Engineering hosts iditarod

By By , Staff Writer

By Ryan Howell, Staff Writer

Utah is a far cry from Alaska, but that didn’t stop engineering students from competing in an iditarod on campus.

The U’s College of Engineering hosted its Engineering Iditarod on Friday. The race required teams of engineering students, alumni, faculty and a few non-engineering students to construct a sled to transport multiple textbooks hidden throughout the engineering college area of campus.

“It was really fun,” said Debbie Barnes, a senior in communication sciences and disorders who was a member of the “Mad Dawgs” team. “I thought it would be boring, and I was forced to come. But it was a lot more interesting than I thought an engineering activity would be.”

Altogether, there were 200 textbooks that had to be earned by either finding them, solving riddles or completing challenges to demonstrate engineering ability, such as building a catapult and programming robots. Each book corresponded to a prize and in all the prize values totaled more than $6,0008212;donated by sponsors.

The turnout was better than expected, said Ashley Paulsen, the program coordinator for the College of Engineering Dean’s Office. She said she hopes to make the Engineering
Iditarod an annual event attached to Homecoming Week.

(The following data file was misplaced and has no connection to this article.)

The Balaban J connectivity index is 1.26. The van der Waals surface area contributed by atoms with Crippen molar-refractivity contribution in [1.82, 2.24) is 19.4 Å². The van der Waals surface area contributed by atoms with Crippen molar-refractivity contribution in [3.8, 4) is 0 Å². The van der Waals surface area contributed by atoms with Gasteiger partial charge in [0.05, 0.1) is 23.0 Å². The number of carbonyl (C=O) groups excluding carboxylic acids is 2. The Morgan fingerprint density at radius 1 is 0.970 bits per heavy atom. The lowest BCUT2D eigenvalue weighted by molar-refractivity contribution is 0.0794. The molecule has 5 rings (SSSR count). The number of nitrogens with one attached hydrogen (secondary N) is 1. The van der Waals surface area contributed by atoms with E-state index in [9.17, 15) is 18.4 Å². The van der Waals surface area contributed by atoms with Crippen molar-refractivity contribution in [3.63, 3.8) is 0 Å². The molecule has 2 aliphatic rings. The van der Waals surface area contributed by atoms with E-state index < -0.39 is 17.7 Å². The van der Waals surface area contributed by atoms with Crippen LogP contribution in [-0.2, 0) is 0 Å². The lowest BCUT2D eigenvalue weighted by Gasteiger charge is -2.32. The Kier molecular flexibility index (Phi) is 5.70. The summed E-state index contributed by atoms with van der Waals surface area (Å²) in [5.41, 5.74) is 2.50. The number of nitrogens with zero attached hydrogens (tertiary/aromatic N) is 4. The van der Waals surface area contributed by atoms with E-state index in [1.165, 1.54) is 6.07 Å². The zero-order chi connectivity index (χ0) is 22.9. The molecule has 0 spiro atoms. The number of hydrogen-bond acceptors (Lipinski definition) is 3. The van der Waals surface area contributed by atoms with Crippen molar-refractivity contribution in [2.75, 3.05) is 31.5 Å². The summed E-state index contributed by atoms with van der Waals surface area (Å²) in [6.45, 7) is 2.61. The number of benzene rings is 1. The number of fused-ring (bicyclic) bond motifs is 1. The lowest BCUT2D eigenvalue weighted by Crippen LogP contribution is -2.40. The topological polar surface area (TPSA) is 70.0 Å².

“We were excited to see this many people and would love to see it grow in the future,” Paulsen said.

The 17 teams, including four alumni teams, competed for two grand prizes8212;one for collecting the most books and the other a spirit prize for the team with the most creativity and best costumes.

“The Gas Men,” a team of engineering alumni from Questar Gas Company, won a $500 scholarship from the U’s bookstore for collecting the most books.

Matt Steffes, a junior in civil engineering and a member of the “Parka Pirates” team, said he had fun and that was the most important thing.

“I was really excited that the College of Engineering went out and got such great sponsorships and prizes.” Steffes said.

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Tyler Cobb/The Daily Utah Chronicle

Participants in the engineering iditarod run out of the starting area Friday afternoon. The contestants had 45 minutes to find textbooks around campus or win them by completing challenges.